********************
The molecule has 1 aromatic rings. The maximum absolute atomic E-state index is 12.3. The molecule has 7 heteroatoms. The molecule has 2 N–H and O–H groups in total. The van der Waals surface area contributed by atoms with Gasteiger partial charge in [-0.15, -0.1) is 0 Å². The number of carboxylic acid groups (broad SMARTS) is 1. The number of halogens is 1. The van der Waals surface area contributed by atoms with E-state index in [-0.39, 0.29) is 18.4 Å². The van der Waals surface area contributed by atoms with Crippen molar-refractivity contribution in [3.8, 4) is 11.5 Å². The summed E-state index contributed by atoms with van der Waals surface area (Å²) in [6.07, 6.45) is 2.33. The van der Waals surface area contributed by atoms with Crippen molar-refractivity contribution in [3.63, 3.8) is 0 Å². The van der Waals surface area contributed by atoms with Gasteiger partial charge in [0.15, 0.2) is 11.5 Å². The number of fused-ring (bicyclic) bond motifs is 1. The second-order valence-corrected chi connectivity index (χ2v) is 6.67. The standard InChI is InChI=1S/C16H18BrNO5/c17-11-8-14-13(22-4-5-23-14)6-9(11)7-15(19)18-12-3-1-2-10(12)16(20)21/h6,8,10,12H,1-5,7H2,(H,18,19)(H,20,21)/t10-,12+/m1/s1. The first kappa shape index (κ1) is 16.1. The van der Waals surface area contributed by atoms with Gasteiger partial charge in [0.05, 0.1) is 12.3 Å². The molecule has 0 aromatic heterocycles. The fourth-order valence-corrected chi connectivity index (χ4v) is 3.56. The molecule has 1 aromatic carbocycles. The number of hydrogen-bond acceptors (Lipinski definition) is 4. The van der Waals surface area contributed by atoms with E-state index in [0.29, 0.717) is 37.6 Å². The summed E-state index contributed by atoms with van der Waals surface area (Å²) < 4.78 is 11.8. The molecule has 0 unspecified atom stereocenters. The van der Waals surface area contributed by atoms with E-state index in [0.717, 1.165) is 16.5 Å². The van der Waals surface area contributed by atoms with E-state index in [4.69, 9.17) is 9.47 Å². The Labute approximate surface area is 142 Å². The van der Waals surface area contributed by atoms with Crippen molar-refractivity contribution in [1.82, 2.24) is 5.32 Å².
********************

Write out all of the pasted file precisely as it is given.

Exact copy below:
The molecule has 1 aromatic rings. The maximum absolute atomic E-state index is 12.3. The molecule has 7 heteroatoms. The molecule has 2 N–H and O–H groups in total. The van der Waals surface area contributed by atoms with Gasteiger partial charge in [-0.15, -0.1) is 0 Å². The number of carboxylic acid groups (broad SMARTS) is 1. The number of halogens is 1. The van der Waals surface area contributed by atoms with E-state index in [-0.39, 0.29) is 18.4 Å². The van der Waals surface area contributed by atoms with Crippen molar-refractivity contribution in [3.8, 4) is 11.5 Å². The summed E-state index contributed by atoms with van der Waals surface area (Å²) in [6.07, 6.45) is 2.33. The van der Waals surface area contributed by atoms with Crippen molar-refractivity contribution in [3.63, 3.8) is 0 Å². The van der Waals surface area contributed by atoms with Gasteiger partial charge in [0.15, 0.2) is 11.5 Å². The number of fused-ring (bicyclic) bond motifs is 1. The second-order valence-corrected chi connectivity index (χ2v) is 6.67. The standard InChI is InChI=1S/C16H18BrNO5/c17-11-8-14-13(22-4-5-23-14)6-9(11)7-15(19)18-12-3-1-2-10(12)16(20)21/h6,8,10,12H,1-5,7H2,(H,18,19)(H,20,21)/t10-,12+/m1/s1. The first kappa shape index (κ1) is 16.1. The van der Waals surface area contributed by atoms with Gasteiger partial charge in [0.05, 0.1) is 12.3 Å². The molecule has 0 aromatic heterocycles. The fourth-order valence-corrected chi connectivity index (χ4v) is 3.56. The molecule has 1 aromatic carbocycles. The number of hydrogen-bond acceptors (Lipinski definition) is 4. The van der Waals surface area contributed by atoms with E-state index in [0.29, 0.717) is 37.6 Å². The summed E-state index contributed by atoms with van der Waals surface area (Å²) < 4.78 is 11.8. The molecule has 0 unspecified atom stereocenters. The van der Waals surface area contributed by atoms with E-state index in [0.717, 1.165) is 16.5 Å². The van der Waals surface area contributed by atoms with E-state index in [4.69, 9.17) is 9.47 Å². The Labute approximate surface area is 142 Å². The van der Waals surface area contributed by atoms with Crippen molar-refractivity contribution in [1.82, 2.24) is 5.32 Å².